A plan for a national paid family leave initiative spearheaded by first daughter and adviser to the president Ivanka Trump has started to gain traction, after a Senate committee hearing addressed the issue on July 11.
More and more senators have been working on bringing the idea to fruition, egged on by Trump, who has been working with both sides of the aisle to help build support for the plan.
At the hearing, held by the Senate Finance Subcommittee on Social Security, Pensions, and Family Policy and hosted by Sen. Bill Cassidy (R-La.), senators Joni Ernst (R-Iowa) and Kirsten Gillibrand (D-N.Y.) both spoke.
“Millions of mothers, fathers, grandparents, and families across the country struggle with the reality of childbirth and infant care, while also working hard to put food on the table,” Ernst told the Senate floor. “It is long overdue that Congress should get serious … on a path forward.”
Gillibrand said: “We are the only industrial country in the world that doesn’t guarantee some type of family paid leave. Congress does need to catch up, we need a national paid leave program now.”
In an op-ed posted on the White House website on July 11, Trump responded to pundits who in 2016 called the plan “a striking departure from GOP orthodoxy.”
“Indeed it was,” Trump wrote. “But over the past 21 months, we have witnessed conservatives building a majority in support of this important policy.”
Historically, Democrats have been staunch supporters of paid family leave.
A similar bill that advocated for paid family leave, dubbed the Family Act, was co-sponsored by Gillibrand and introduced last year. Currently, the bill is awaiting congressional approval to make it a national program. However, Republicans appeared to be against it, with Trump stating that “both sides” were needed to create a better, more comprehensive plan.
Currently, under the Family and Medical Leave Act (FMLA), which passed Congress in 1993, businesses that meet certain criteria are required to allow employees to take up to 12 weeks of unpaid, job-protected leave per year for “certain family and medical reasons.” But the United States has no paid leave system for new mothers.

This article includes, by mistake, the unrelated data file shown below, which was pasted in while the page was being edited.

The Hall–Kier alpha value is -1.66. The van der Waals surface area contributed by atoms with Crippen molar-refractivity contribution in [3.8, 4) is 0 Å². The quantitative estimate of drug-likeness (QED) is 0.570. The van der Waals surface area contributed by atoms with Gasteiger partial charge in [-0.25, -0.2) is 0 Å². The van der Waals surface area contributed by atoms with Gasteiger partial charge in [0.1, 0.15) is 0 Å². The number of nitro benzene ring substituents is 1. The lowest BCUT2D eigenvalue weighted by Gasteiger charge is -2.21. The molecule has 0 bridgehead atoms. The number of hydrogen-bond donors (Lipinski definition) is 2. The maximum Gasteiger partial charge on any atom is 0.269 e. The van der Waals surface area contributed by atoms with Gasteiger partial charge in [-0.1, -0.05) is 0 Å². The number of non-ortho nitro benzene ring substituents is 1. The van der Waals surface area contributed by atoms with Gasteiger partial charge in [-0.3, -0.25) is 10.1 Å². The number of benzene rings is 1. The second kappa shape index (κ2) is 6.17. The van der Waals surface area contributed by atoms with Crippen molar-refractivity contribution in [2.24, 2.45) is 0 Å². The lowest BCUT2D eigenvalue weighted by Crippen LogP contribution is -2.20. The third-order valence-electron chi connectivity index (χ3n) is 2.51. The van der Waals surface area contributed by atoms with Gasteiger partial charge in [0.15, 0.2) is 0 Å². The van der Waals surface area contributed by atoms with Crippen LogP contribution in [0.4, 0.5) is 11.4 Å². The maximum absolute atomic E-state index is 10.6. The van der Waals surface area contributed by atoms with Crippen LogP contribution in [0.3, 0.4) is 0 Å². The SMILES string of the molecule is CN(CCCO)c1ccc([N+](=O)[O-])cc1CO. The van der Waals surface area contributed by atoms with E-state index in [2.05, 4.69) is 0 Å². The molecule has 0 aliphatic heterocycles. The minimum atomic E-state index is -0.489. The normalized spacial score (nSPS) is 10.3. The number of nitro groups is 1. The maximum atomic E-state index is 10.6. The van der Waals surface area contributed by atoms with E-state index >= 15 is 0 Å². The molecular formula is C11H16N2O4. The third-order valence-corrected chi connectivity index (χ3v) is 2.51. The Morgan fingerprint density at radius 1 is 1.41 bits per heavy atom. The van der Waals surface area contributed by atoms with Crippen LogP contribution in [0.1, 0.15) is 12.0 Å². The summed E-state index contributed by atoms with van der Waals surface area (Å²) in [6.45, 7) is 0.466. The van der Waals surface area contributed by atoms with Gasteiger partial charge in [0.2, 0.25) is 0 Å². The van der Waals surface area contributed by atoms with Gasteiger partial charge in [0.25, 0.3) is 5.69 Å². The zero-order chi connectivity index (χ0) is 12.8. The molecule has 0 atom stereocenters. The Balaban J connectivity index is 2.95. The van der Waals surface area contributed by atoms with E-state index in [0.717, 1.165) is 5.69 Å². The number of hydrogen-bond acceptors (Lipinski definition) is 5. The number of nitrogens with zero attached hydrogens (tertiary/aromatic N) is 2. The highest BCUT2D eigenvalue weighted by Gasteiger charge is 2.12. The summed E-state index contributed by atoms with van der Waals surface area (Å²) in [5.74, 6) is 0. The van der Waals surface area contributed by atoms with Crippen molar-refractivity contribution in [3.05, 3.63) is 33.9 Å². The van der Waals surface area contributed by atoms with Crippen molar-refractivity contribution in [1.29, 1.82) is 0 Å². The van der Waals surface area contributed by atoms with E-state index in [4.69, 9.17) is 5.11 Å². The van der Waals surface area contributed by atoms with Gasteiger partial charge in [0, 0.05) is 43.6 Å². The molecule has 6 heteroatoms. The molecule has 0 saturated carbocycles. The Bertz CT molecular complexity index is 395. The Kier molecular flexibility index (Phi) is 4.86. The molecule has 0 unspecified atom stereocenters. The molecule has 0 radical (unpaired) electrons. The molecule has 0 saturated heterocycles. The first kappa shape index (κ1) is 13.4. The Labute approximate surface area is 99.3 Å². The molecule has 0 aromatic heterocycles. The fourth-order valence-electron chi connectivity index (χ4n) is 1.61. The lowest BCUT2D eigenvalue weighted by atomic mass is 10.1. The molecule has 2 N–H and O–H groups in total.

“It is been 25 years since FMLA passed and we are still at zero weeks of paid leave. There has yet to be a plan presented w/ bipartisan support from lawmakers,” Trump wrote on Twitter on July 11. “Both sides need to come together on a solution that can garner the votes be signed in to law.”
In her op-ed, Trump pleaded for bipartisan support, saying, “Everyone shares the concern for our country’s plummeting fertility rates,” which she said were the lowest in history. A 2017 Pew Research study, found that 8 in 10 Americans supported paid leave for mothers following the birth or adoption of a child.
“If executed responsibly, paid family leave is targeted government action with the right incentives—designed to increase the independence, health and dignity of our citizens,” she wrote.
“It is an investment in the future of our workers, our families, and our country.”
Sen. Deb Fischer (R-Neb.) included a provision in the Tax Cuts and Jobs Act to incentivize businesses nationwide to offer workers up to 12 weeks of paid family leave. Trump called the business credit of up to 25 percent a “foundational step” in achieving a national plan.
“But a tax credit alone will not suffice,” she wrote. “Republicans are committed to developing a plan for working parents.”
Trump’s previous work with lawmakers has gained the support of key voices, including senators Marco Rubio (R-Fla.) and Mike Lee (R-Utah). Rubio has been vocal about his support for paid family leave. In February, he started working with Trump on efforts to win over on-the-fence Republicans who fear the traditionally Democratic issue would be a costly burden to the government.
Rubio is expected to introduce legislation this week that would allow parents to draw from their Social Security benefits early, in what he calls a “conservative solution” for paid family leave. In a video released on June 14, Rubio said passing paid family leave is a priority.
While details of the bill have not been released yet, an aide to Rubio told the Washinton Examiner that it could be similar to an idea from the conservative Independent Women’s Forum, in which “the provision to draw from Social Security would be available to each spouse for up to 12 weeks, for a total of 24 weeks, for each child who has been born or adopted.” Parents would have to defer their retirement benefits for the time necessary to offset the cost of their parental benefits in return.
Trump aims to pass a bill that would support a six-week parental leave program linked to unemployment insurance. That proposal has been backed by the president with $25 billion in his 2018 budget proposal and $19 billion in his 2019 budget proposal.